5 Signs Your Teen Needs Eating Disorder Treatment
Eating disorders frequently appear first during the teen years, but may develop during childhood or at any time of life. Eating disorders can be caused by genetic, biological, behavioral, psychological, and social factors. Girls are more than two and a half times as likely as boys to have an eating disorder.
Common eating disorders include anorexia nervosa, bulimia nervosa, and binge-eating disorder. However there are several eating disorder that do not “fit” the textbook description or definition of these disorders and are then labeled as EDNOS or eating disorders not otherwise specified. Eating habits among teenagers and into college aged youth are hard to map and therefore not much is known about these habits. What is known is that approximately 3% of U.S. adolescents are affected and that most cases do not receive treatment for their disorder.
Signs that Treatment for an Eating Disorder is Necessary Include:
- A relentless pursuit of thinness and unwillingness to maintain a normal or healthy weight or an intense fear of gaining weight accompanied by extremely restricted eating
- Severe dehydration from purging fluids
- Chronically inflamed sore throat
- Loss of control over food intake
- Absence of menstruation in females
These signs may indicate that there is an eating disorder present. As with any medical disorder, the sooner it is recognized and treatment can begin, the better. Other, more severe symptoms may develop over time, if the disorder continues untreated.
Those who suffer with anorexia nervosa see themselves as overweight, even when they are underweight. They obsess about eating, food, and weight control. People with anorexia nervosa typically eat very small quantities of only certain foods, weigh themselves repetitively, and pay extreme attention to portioning their food carefully. Some who suffer with anorexia nervosa follow binge-eating with extreme dieting and exercise, induce vomiting on purpose, and/or misuse of laxatives, diuretics, or enemas.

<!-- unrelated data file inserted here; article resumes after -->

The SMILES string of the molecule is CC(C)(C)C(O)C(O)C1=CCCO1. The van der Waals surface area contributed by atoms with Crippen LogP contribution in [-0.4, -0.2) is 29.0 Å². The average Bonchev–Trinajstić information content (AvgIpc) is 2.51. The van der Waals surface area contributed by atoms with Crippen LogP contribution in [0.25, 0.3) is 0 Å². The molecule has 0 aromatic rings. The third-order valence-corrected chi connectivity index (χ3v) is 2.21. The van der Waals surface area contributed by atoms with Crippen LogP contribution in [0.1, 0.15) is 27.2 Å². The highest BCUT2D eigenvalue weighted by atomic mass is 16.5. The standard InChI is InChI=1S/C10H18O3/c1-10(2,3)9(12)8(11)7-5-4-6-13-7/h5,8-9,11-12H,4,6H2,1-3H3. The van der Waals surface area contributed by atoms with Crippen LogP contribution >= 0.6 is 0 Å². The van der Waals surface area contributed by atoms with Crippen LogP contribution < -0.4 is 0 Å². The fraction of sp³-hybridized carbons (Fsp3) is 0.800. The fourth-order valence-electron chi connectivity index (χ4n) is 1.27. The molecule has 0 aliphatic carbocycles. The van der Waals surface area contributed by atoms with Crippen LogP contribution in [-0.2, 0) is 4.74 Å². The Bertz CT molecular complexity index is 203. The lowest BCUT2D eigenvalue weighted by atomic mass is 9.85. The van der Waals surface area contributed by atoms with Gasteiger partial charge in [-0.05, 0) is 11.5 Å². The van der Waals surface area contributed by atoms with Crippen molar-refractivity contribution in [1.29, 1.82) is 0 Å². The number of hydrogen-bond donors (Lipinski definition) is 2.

Patients with bulimia nervosa feel a lack of control over episodes of eating unusually large amounts of food. These episodes are frequent and recurrent characteristics of Bulimia. The binge-eating is then followed by forced vomiting, excessive use of laxatives/diuretics, fasting, excessive exercise, or any combination of these actions that amends the overeating in the eye of the afflicted.
A person with binge-eating disorder loses control over his or her eating. However, unlike bulimia nervosa, periods of binge-eating are not followed by actions to compensate for eating that much by purging, fasting, or excessive exercise. This results in people with binge-eating disorder often being over-weight or obese. Those who are afflicted with binge-eating disorder and are obese are at higher risk for developing cardiovascular disease and high blood pressure. They may also experience guilt, shame, and distress about their binge-eating, which can entice them to more binge-eating.